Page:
Federal Law says all children with disabilities are entitled to free education in public schools. Children with disabilities are also entitled to a special education that meets their needs and prepares them for more education, jobs, and adult living. Transition planning helps parents and schools prepare children for adult life by making sure children learn important life and academic skills.
The following links and resources can answer your questions regarding education issues. To speak to a LIFTT independent Living team member regarding your education needs, please give us a call at (406) 259-5181 or send us a message through the contact us page.
The project’s mission is to improve transition services and increase the number of youth with disabilities who achieve their desired post-school outcomes. Its vision is that all individuals with or without disabilities live, learn, work, play, and participate together in all life experiences. The project contains useful information on resources for parents, professionals and youth.
MYLF’s mission is to identify students with disabilities who have exhibited leadership skills and equip them with additional training so that they become leaders by example. MYLF Students will expand their knowledge of the culture of disability, learn about all types of disabilities, and meet adults who are living successfully with disabilities. Their individual goals include the following:
- Leadership Plans to use upon return to his/her community
- Academic and Career Goals
- Work ethics and a belief that work is not only a right but also a social obligation to reach his/her full potential
- Resource Development Plan in order to attain continued or more complete independence through technology, community support, peer mentoring, civil rights.
The program contains useful information on learning to lead, involvement with others, and teamwork.
Founded in 2018, MEC is federally funded through the Office of Special Education Programs, United States Department of Education (OSEP) as Montana’s Parent Training Information Center (PTI) with a mission to empower, encourage and educate all Montana families of children and young adults (birth to 26 years of age) with disabilities.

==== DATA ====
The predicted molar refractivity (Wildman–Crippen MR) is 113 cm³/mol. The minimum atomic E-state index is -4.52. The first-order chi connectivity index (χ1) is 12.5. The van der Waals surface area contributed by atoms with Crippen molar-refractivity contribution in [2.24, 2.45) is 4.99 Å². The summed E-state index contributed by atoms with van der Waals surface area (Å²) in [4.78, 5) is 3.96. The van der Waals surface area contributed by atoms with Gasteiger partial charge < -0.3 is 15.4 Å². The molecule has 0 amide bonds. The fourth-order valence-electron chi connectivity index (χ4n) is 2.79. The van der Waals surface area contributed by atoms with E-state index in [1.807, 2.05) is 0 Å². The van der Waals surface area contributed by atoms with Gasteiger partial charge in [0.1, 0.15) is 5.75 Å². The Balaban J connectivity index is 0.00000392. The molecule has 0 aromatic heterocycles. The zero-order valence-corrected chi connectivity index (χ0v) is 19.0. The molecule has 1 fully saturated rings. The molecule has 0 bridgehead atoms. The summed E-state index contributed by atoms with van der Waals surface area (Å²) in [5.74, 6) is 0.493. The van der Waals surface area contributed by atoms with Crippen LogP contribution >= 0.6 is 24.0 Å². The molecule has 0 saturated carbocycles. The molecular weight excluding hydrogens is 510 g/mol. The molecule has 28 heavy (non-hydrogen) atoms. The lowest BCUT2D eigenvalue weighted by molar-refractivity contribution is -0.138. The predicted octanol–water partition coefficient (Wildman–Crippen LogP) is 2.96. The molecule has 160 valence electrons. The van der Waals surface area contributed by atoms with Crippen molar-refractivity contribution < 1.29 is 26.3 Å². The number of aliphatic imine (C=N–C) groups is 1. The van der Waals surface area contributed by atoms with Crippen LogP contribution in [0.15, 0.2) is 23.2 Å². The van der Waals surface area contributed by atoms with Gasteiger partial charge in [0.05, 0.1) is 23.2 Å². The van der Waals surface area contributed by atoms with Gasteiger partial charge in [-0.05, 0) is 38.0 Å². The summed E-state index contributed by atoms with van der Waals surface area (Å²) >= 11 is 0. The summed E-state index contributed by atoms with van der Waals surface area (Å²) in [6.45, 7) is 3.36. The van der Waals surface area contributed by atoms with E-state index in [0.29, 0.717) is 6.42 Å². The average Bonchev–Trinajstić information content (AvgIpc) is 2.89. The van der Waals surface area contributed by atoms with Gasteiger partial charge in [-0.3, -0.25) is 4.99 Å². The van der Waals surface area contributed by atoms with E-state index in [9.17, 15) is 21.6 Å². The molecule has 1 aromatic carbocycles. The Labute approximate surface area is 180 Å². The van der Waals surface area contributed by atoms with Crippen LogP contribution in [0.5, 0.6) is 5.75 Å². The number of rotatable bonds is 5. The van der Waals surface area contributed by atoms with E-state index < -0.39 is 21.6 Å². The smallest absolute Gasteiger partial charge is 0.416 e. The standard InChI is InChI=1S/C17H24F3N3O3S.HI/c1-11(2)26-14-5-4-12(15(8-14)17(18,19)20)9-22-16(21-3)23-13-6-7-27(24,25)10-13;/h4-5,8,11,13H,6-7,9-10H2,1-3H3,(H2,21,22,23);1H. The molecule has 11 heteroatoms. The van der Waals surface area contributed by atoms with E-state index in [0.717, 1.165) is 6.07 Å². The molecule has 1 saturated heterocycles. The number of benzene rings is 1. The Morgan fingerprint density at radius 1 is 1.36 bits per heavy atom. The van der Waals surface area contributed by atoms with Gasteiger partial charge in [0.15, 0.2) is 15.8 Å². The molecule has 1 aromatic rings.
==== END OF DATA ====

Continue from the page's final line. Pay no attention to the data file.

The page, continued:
The program is dedicated to improving results for infants, toddlers, children, and youth with disabilities ages birth through 21 by providing leadership and financial support to assist states and local districts.
Most recently updated by Congress in 2004, the Individuals with Disabilities Education Act (IDEA) is the federal law that requires “A free and appropriate public education” be provided to all eligible children with disabilities in the United States and ensures special education and related services to all children. The US Department of Education’s IDEA website brings together IDEA information and resources from the Department and its grantees to serve as a one stop shop for students, parents, educators, service providers, or grantees, who want to find information and explore resources on the education of infants, toddlers, children, and youth with disabilities.
The National Center on Secondary Education and Transition (NCSET) coordinated national resources and offered technical assistance. In addition, NCSET disseminated “information related to secondary education and transition for youth with disabilities in order to create opportunities for youth to achieve successful futures.” Topics covered include Individualized Education Plans (IEP), transitions to post-secondary education & careers, and identifying and finding the right supports and accommodations for secondary students.
This program provides useful resources and information on a variety of topics related to disabilities that we have explored through a multitude of projects. It includes useful information on topics such as Assistive Technology, Early Childhood, Education, Employment, Health, Transition, and Recreation. There is also a great section on Emerging Leaders, where young people with disabilities share their stories.